One of the most important elements of the room was the colour. I started off with purples - I was thinking royal Ascot and what colour is more royal than purple? But then I found my vintage Italian chairs on facebook marketplace reduced to £25 each. These are the kind of pieces you find when doing interiors that you really don't want to give up. I would have loved to keep just one of these for myself, but they were so perfect for the vibe I was trying to convey in my room, they had to go to Ascot. Of course, I didn't have time to reupholster four chairs (let alone the six dining chairs in the room) and the pale blue was already so stunning that I decided to go blue instead of purple. A sky blue would be perfect with the jockey silks and I felt it would probably feel fresher and lighter, after all Ascot is a daytime event. I found Sky Blue by Little Greene paint company and I have to tell you it is the most stunning shade of sky blue. I went with a gloss paint to reflect the light from the balcony as the spaces were quite dark - I would have loved high gloss but in the time we have with these spaces it never would have dried.





OK. My chandelier. What a triumph of painstakingly slow crafts to make something incredibly cheap that looks quite expensive. We can prep some things at home for the show (it is nearly impossible to do everything in the two days) and I had to paint and drill the holes in the 300 dowels it took to make these chandeliers - which took two days in itself. The things you don't see on the show - me sobbing at the kitchen table at midnight over my painted sticks. I had seem some contemporary colourful takes on midcentury crystal chandeliers and I was obsessed but of course they cost more than my entire budget, so I had to figure out how to make my own. I'm still kind of surprised how well these came together and how much Michelle liked them. I also had to buy a very cute little clamp to hold them while I drilled them which I'm sure I will never use for anything else but it's so cute!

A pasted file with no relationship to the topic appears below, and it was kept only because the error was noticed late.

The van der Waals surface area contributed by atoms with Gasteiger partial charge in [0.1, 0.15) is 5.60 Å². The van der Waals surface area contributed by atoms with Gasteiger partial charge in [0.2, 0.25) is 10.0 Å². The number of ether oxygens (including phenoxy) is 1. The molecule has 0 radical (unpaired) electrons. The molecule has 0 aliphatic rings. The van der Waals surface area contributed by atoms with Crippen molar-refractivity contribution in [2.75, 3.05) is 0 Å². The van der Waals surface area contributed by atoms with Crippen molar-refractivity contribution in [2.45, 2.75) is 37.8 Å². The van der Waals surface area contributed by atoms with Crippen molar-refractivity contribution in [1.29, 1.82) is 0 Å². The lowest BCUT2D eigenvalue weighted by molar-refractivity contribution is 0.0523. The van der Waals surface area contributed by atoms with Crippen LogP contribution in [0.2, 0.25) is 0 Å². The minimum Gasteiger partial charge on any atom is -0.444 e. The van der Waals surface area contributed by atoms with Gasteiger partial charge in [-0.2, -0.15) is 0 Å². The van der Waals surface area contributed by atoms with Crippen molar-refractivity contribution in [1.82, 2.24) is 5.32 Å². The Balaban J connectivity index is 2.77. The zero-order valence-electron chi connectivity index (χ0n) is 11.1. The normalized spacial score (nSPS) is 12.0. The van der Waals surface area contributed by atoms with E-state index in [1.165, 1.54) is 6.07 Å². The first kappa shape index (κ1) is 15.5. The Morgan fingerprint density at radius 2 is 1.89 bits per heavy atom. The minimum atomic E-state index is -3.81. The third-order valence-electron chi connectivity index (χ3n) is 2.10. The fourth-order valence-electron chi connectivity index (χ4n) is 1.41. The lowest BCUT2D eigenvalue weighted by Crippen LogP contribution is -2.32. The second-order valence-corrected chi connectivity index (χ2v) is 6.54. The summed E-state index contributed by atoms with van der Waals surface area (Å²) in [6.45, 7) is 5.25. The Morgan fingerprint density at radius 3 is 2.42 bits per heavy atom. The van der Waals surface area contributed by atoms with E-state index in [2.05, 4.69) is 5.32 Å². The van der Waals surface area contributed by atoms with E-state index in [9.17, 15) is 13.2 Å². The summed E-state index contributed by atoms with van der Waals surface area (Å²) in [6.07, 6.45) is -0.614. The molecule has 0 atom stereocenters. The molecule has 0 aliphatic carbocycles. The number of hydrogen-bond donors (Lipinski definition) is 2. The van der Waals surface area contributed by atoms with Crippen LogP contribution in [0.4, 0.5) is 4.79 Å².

Overall I think my box at Ascot was incredibly successful. I think I married retro kitsch with high end glamour really well and the room exuded opulence and glamour. I think a room that looks fancy makes you want to be fancy in it and I would happily spend a day in my finest clown suit in here.


One thing I would have changed in the room was the bright blue fabric I used for my dining chairs and banquette seating areas. I really ran out of money for fabric but what I would have loved was something a bit more refined or even with one of my favourite florals (although that might have been adding too much to the room) the blue corduroy I found was also a stretch fabric and it really didn't sit well on the chairs. or cushioning.


One of the fabrics below could've worked really nicely in the space. Or even just a blue velvet keeping the luxury feel.





Also final note on my seating area - I could not BELIEVE how perfectly my little triangle H&M home side tables fit beside the chairs, it was a bit magic when I popped them in, it was like they were meant to sit together. Also those glass lamps were from Asda, mad.


I think this might have been my favourite room of the entire season - from any designer and I am incredibly proud of that.


In the words of Kelly Hoppen.